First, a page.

Tuesday, September 6, 2011

Don't Quote Me On That

I am amazed by our collective fascination with, and hunger for other people’s words.  Whether poems, speeches, songs, or from other sources - we consume all.

When we discover that somewhere, sometime, someone else has expressed themselves in a manner we believe to be a reflection of our own opinion(s) or ideal(s) it sets off a chain reaction in our brains.  Especially so if the author, or even just the one repeating the words has greater perceived credibility than ourselves, be it due to fame or something equally as irrelevant and arbitrary.  The gears turn and the machine hums into life.
Somehow, knowing that others have shared the same idea seems to strengthen our own belief in it, as if these quotes serve as evidence to reinforce what we already think- as some form of confirmation bias.  But this is irrational, as prevalence of an idea doesn’t necessitate truth. 

Familiarity appears to have some kind of dampening effect on our ability to think clearly and analytically.  If both the author and the idea are familiar it becomes even harder to see beyond the associations we already have with the two.  So much so that we can become blinded and unable to view the words as a separate entity unto themselves, and to assess them on their own merits instead of on their packaging and method of delivery.

We often view people through a single filter, a single characteristic that rules over the way we perceive them.  Instead of someone seeming fragmented, changeable and varied, the filter acts as a shortcut, and consequently we are presented with what appears to be a fully formed and whole individual centred around a small number of significant or overriding traits.  
This is known as the ‘Halo effect’.  A crude example is believing that a person is ‘good’, intelligent, or otherwise likeable simply because they make music that you really enjoy.  For this reason it can be disappointing to meet your idols in real life.
The halo effect works for both positive and negative traits, with positive and negative associations, and as such has the potential to affect you in a wide range of instances.

A quote can be said to consist primarily of two things: the author or speaker of the words, and the words themselves.  Similarly, a kind of ‘halo effect’ may happen in the context of being presented with a quotation of any kind.  Our pre-formed beliefs about the author can act as the ‘halo’ over the words themselves, or if the author is entirely unknown and the words are where the familiarity lies, we may form ideas about the author as a whole, based on this single snippet of information.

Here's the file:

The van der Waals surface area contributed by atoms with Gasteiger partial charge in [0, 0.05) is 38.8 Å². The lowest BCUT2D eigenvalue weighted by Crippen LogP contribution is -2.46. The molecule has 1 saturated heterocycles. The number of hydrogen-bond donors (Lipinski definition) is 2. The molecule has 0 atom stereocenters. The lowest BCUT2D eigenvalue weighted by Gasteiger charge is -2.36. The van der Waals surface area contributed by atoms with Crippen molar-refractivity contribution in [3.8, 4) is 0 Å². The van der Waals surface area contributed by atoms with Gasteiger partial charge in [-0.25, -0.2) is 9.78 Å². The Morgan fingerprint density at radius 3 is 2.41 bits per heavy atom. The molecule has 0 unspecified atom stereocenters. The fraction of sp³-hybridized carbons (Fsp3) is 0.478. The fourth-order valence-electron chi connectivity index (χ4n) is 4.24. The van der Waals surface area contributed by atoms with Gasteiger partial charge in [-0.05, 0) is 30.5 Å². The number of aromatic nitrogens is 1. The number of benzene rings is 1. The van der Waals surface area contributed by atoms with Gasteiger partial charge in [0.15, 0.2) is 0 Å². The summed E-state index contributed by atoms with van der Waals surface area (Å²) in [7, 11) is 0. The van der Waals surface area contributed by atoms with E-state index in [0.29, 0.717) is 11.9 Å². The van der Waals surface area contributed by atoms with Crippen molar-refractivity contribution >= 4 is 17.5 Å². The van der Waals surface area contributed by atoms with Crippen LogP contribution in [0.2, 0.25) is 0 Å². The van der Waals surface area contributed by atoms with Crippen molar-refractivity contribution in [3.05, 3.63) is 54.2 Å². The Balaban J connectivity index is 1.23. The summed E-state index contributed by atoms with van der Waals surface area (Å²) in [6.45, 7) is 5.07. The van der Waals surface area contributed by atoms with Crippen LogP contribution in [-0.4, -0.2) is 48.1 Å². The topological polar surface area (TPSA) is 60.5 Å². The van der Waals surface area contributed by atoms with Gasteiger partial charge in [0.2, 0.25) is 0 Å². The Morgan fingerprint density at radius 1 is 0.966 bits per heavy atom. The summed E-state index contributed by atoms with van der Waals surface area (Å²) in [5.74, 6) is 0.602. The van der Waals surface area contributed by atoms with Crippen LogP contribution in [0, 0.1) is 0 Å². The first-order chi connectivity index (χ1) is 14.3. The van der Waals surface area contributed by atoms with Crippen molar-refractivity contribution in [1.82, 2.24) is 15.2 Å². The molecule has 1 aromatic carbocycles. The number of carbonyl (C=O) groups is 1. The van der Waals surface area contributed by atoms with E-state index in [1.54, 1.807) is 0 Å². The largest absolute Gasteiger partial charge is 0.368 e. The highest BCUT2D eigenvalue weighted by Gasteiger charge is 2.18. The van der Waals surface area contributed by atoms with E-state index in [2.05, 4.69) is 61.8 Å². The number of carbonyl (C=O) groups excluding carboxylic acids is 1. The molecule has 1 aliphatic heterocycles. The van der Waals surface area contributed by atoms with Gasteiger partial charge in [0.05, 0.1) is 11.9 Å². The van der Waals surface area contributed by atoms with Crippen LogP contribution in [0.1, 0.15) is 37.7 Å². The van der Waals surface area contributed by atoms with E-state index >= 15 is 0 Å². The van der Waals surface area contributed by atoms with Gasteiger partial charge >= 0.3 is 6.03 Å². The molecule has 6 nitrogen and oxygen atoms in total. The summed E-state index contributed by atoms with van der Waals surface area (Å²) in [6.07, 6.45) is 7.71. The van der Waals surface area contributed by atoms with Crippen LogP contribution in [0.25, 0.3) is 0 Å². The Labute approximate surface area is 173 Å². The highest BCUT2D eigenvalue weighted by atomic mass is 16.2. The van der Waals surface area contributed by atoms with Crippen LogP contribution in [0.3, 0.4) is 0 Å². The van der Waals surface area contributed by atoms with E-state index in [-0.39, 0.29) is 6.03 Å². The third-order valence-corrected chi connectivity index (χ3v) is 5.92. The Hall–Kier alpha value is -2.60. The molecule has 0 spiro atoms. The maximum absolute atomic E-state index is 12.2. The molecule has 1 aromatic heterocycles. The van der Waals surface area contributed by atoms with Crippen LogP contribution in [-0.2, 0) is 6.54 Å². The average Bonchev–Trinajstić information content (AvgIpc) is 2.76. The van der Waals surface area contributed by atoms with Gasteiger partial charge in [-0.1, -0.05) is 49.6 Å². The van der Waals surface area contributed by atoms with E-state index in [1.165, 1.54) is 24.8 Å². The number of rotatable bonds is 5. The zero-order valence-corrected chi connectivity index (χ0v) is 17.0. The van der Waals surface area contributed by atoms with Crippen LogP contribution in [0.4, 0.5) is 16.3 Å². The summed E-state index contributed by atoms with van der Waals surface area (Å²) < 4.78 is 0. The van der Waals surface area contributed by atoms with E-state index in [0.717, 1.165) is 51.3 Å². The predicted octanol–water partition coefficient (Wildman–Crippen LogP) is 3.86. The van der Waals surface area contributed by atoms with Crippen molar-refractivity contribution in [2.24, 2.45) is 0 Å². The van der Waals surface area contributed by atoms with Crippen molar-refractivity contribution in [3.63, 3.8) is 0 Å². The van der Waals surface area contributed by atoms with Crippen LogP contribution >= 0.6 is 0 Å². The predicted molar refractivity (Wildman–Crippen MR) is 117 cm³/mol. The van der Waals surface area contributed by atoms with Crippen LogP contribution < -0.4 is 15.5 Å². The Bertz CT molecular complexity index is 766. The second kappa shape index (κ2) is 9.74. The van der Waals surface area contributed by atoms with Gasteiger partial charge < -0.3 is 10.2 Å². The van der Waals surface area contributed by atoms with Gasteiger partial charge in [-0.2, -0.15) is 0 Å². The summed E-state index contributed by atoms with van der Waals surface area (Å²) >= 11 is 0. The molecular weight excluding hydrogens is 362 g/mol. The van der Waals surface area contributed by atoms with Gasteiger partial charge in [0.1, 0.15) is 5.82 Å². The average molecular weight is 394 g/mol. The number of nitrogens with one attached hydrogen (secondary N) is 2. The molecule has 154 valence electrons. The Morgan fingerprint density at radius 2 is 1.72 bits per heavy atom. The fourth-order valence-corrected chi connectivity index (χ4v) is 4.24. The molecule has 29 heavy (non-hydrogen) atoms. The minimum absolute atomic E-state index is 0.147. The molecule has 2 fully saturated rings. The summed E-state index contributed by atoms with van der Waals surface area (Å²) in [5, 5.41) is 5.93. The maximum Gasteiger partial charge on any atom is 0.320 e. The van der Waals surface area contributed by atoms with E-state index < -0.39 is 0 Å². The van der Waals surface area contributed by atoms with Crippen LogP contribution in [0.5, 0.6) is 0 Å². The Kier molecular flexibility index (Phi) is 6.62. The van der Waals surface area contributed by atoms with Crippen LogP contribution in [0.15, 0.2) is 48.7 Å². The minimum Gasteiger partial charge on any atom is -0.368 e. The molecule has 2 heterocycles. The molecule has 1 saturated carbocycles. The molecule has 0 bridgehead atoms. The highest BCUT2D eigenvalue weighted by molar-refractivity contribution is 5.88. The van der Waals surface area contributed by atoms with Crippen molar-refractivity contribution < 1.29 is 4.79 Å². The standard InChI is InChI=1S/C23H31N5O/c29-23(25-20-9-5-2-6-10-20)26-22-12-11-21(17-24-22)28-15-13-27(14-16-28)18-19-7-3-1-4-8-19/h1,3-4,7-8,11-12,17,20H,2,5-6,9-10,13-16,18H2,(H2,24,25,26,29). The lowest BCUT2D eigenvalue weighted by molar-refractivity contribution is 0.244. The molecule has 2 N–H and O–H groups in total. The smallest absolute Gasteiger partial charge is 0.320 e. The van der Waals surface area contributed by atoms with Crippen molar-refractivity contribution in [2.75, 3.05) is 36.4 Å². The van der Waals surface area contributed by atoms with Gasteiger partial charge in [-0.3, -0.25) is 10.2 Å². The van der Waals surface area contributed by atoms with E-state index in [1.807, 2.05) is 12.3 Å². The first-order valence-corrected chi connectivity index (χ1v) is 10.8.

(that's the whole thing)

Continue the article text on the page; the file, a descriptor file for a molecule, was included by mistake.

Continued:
Quotes are extremely biased and limiting, especially when you consider that they are often completely removed from their original context.  They become ambiguous poetry, open to interpretation and misinterpretation.

The use of quotes to express your own thoughts is like using a heart-shaped line to symbolize 'love' (an already ambiguous notion), or trying to write your autobiography using newspaper cuttings. 

Quotes are the shortcut to self expression that nobody need take.  As if language wasn’t already limiting enough, we resort not to recycling, but to pure regurgitation.  Random mutation through misquotes and incorrectly identified origins is always needed to stir things up a little and to put things into perspective.

Quotes are unrealistic, reading them is like looking at a sample of skin cells in order to determine a person’s height.  The sample size is simply too small.

Quotes seem to be exempt from scrutiny, as if protected by the quotation marks themselves.  Perhaps it is because we firstly process them as being 'true' by default, as a consequence of the way our brains function.  Upon being hypnotised it takes real deliberate effort to avoid automatically accepting what you read or hear.  The trouble seems to be that the work required in order to come to a more rational conclusion does not come naturally, as might be hoped or expected.

Quotes do well to reflect the idealistic and romantic notions that humans wish to believe in and propagate, as well as the more cynical and pessimistic side of things. 

Quotes serve as badges to announce group membership and simultaneously set people apart. 

Quotes appear in other forms too, as clichés and acts unconfined to words alone.

It means nothing to ‘be yourself’, but to act out your own personal set of clichés and influences, and to ‘quote’ those before you, either through conscious effort or subconscious conditioning.  There is no ‘self’ to speak of, just as there is no soul, no separate entity exerting a hidden force or manifesting itself through our thoughts, desires or actions. 

We have a complex body and a convoluted brain; all comprised of simple, basic elements that collectively serve to function in ways that are vastly different when viewed at the resulting ‘end’ levels.  The only mystery seems to lie in ignorance of this fact, as well as the underlying details of any 'mysterious' subject.

The flexibility of a bicycle chain appears analogous to the ‘personality’ or perception of ‘self’ that humans have.

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